And it was the perfect day for it. Sunshine and shadow, deep browns and eye-watering yellows, the rumble of the highway above on one side, the river alternately murmuring or roaring on the other, as it ambled between islands or leapt over rocks in a deep channel. And an intriguing medley of scents; spicy evergreens, nutty mushrooms, dying skunk cabbages, crunchy, tangy maple leaves underfoot, and once, half a dead fish, left behind perhaps by a surprised bear. (I found several piles of bear scat, but it was dry and scentless.)
|Near the starting point. A well-maintained trail. The river is on my right.|
|Here the river is shallow, but the current is strong in spots. I met several fishermen, none with fish so far. The river is home to several species of salmon and trout.|
|Further upstream, logs and rocks make a dam and a calm pool, glowing where the sun shines on it.|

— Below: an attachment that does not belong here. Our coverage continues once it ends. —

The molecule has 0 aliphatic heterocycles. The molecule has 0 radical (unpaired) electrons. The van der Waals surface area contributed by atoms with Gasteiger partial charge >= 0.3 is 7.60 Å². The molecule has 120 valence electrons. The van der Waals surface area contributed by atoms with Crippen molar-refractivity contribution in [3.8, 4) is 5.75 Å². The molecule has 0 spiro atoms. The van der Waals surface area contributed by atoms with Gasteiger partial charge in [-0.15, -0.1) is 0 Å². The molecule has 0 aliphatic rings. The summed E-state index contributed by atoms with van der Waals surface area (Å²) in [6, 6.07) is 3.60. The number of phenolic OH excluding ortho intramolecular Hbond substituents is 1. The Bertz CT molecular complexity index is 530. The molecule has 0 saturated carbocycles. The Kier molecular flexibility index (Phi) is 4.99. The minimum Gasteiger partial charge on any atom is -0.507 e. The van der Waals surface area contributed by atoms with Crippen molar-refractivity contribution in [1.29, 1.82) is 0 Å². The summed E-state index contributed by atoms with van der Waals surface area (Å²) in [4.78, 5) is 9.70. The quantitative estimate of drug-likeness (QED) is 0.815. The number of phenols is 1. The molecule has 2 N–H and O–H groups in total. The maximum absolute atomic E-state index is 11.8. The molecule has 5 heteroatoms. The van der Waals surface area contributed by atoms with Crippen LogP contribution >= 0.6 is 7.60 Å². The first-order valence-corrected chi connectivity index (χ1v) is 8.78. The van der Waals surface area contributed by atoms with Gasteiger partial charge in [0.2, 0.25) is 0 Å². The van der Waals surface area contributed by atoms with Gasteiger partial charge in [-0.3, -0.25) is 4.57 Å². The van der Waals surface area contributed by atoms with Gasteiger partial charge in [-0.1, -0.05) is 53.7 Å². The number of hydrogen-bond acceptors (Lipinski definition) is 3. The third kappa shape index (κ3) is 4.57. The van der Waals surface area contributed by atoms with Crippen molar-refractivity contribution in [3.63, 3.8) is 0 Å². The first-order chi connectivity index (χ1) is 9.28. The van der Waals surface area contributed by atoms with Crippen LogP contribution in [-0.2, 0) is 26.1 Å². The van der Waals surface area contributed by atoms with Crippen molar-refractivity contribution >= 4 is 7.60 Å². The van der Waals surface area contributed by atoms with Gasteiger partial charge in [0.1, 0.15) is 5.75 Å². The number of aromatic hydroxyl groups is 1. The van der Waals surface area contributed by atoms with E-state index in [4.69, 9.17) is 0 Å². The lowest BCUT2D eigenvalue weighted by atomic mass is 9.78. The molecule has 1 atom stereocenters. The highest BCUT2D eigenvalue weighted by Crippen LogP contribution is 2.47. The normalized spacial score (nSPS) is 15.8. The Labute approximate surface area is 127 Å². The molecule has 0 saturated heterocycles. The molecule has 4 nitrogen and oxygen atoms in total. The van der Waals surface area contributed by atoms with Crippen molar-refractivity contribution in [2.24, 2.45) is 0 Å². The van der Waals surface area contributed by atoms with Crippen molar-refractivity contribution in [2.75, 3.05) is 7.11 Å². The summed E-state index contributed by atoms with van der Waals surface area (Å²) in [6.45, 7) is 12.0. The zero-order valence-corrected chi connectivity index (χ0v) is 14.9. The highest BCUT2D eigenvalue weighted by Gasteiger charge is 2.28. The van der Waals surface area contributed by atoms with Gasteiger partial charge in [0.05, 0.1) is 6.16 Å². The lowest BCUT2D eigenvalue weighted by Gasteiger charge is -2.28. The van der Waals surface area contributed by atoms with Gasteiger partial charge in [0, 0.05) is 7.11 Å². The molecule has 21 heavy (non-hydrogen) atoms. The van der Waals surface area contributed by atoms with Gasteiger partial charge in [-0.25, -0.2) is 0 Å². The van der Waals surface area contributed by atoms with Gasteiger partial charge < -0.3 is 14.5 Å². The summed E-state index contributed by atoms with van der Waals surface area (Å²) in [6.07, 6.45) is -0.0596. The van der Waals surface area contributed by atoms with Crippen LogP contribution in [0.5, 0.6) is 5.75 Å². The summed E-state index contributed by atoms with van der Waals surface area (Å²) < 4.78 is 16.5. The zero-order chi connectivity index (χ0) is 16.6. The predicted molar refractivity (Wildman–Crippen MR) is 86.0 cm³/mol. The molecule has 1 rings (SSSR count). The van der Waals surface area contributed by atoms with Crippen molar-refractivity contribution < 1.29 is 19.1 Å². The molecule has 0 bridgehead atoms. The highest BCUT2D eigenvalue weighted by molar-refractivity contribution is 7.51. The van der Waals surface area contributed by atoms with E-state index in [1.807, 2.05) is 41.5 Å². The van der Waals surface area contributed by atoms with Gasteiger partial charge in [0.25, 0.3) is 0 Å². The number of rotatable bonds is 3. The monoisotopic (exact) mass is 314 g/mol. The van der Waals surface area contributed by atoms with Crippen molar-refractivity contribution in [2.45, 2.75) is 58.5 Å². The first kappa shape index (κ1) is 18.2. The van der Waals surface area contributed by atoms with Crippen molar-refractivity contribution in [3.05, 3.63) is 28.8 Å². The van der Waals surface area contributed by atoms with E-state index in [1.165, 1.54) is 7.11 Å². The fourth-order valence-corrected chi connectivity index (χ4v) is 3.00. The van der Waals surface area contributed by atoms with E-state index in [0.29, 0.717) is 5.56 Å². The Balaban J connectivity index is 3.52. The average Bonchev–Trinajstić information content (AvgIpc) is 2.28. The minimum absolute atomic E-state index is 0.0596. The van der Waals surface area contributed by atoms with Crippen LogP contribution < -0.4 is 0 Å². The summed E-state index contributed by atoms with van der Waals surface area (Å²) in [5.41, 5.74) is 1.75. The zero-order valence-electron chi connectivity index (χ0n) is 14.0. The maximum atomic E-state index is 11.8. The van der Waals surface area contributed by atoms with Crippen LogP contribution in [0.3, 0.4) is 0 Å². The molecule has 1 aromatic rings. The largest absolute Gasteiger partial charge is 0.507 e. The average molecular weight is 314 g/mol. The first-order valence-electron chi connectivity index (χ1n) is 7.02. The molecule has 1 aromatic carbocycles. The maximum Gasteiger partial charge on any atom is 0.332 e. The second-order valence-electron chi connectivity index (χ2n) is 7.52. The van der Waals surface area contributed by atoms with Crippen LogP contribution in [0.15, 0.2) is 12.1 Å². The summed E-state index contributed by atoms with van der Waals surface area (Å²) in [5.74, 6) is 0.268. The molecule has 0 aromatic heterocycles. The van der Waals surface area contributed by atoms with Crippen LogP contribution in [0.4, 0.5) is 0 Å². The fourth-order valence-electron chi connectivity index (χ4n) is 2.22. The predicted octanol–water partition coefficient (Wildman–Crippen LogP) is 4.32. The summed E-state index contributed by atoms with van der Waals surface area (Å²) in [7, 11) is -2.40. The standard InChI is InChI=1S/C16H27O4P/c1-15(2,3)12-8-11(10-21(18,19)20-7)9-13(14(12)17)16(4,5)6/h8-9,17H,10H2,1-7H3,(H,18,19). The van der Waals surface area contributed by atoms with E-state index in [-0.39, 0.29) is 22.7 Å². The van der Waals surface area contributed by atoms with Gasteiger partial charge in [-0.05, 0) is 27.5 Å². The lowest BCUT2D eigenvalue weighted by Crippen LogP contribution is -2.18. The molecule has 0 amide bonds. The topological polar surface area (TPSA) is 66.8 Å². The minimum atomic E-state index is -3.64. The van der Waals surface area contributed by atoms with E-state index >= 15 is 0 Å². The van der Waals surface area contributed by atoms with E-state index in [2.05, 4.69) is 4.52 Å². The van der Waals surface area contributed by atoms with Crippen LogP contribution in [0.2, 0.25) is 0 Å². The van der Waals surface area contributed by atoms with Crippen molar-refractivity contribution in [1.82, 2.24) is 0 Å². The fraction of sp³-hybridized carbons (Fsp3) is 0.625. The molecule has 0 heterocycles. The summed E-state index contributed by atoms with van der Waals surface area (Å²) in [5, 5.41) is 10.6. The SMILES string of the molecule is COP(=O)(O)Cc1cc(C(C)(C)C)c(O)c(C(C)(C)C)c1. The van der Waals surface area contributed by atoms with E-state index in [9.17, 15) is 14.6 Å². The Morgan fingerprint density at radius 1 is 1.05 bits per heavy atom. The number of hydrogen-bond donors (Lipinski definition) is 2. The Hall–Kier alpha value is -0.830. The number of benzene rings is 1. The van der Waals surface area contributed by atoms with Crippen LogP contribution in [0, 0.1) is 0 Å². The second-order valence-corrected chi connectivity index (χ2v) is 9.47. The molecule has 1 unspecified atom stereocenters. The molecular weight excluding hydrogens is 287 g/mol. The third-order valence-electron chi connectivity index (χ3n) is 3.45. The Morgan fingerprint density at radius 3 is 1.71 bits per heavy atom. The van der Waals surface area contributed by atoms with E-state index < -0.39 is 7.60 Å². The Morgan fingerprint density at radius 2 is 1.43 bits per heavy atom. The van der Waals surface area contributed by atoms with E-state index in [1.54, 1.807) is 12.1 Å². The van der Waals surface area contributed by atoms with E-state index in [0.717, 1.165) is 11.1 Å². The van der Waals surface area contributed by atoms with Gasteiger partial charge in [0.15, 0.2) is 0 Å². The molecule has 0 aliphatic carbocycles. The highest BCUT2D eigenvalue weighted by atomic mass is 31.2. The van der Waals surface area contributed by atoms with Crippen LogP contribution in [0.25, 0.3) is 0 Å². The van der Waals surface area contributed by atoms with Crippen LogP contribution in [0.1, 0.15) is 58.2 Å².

|Looking straight up; green leaves, yellow leaves. And blue-green evergreens.|
|Another quiet pool, with a maple leaf floating slowly downstream.|
|In deeper shadow, sunlight picks out a few orange leaves.|
|Just trees, with their yellowing leaves.|
|Looking upstream. The trail goes up this shady side, then crosses and comes downstream in the sunshine.|
The circuit, trailhead to trailhead, upstream and back down the far side, is about 4 km. long. A couple of women I met on the trail said it would take about an hour and a half to walk. (Plus another 1/2 km hike to get back to the car.) But I was poking along, looking at mushrooms and spider webs; it would take me much longer. Too long for that day. I turned back after the first kilometre; I'll be back soon, at least to reach the bridge.
|Canyonview trail. I walked the south side from the parking lot to the next marker. There is another bridge further upstream, unmarked.|
Some of the mushrooms, tomorrow.